What I’m Reading Wednesday

5 Feb

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I was fortunate to receive an early copy of “The Obituary Writer” (to be released March 4) and chat with author Ann Hood. I was instantly intrigued by the cover and title because 1, it’s during my favorite era (1920s-ish) and 2, being a journalist I was curious about the character’s profession of an obit writer.

In her latest novel Ann weaves together two stories during two very different eras: the San Francisco earthquake in 1906 and the JFK inauguration in 1961. I was instantly hooked upon reading as I couldn’t wait to find the connection between the two women in each story. As I was reading one night my husband looked at the cover and said, “That sounds sad.” And it was sad. The novel is about grief and loss and heartache. By the end of the book I was so emotionally invested in the stories I was so sad to see it end.

When I checked out Ann’s blog I read about her own tragedy of losing a child and the connection with how “The Obituary Writer” came to fruition.

Here are a few questions I asked Ann about her latest novel:

Q: The Obituary Writer is centered around two historical events: the San Francisco earthquake of April 18, 1906 and the JFK inauguration in 1961. Can you share your own personal connection with the date April 18?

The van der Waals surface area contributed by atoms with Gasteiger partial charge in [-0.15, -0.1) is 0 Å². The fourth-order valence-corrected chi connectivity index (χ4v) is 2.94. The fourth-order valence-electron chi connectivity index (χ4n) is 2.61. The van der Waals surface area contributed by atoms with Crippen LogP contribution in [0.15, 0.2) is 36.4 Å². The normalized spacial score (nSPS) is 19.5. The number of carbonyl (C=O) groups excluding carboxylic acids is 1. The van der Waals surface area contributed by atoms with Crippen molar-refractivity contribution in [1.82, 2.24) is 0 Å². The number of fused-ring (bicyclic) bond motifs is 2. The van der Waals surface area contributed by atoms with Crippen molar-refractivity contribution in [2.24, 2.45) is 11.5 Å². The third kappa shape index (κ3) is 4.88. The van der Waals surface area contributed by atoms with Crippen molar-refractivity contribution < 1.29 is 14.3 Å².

A: On April 18, 2002, my five year old daughter Grace died suddenly from a virulent form of strep. Several years later, on April 18, I opened the Writers Almanac online hoping there would be a poem or anecdote that might speak to me somehow. What I found was a long description of the big San Francisco earthquake, which happened that day in 1906. I started to think of the things large and small, universal and personal, that are “earthquakes” and I knew I would set a book then.

Q: Why did you decide to write about the two historical events?

A: To me, JFK’s era represented hope to many people — Camelot. It seemed a perfect juxtaposition for the despair of the earlier era.

Q: One of the main characters, Claire, was a TWA flight attendant as you also were. Did you include any of your own personal experiences with Claire’s character?

A: I didn’t. But I loved researching those early days before jet travel. And it suited my exploration of the roles of women over time.

Q: Claire has a fascination with Jackie Kennedy. Why did you decide to add this to the character?

A: Women did have that fascination. I remember my mother and her friends analyzing everything she did and wore.

Q: The Obituary Writer deals with quite a bit of loss and grief, something I read that you unfortunately know all too well. Did writing this story help you deal with your own personal grief and tragedy?

A: It doesn’t help really. But it hopefully speaks to people who have suffered loss, which is just about everyone.

Q: What is your next project?

A: A book of interconnected short stories called “Dear Mussolini,” that follows a family over 100 years.

Q: What are you currently reading?

A: “Beautiful Ruins” by Jess Walters.

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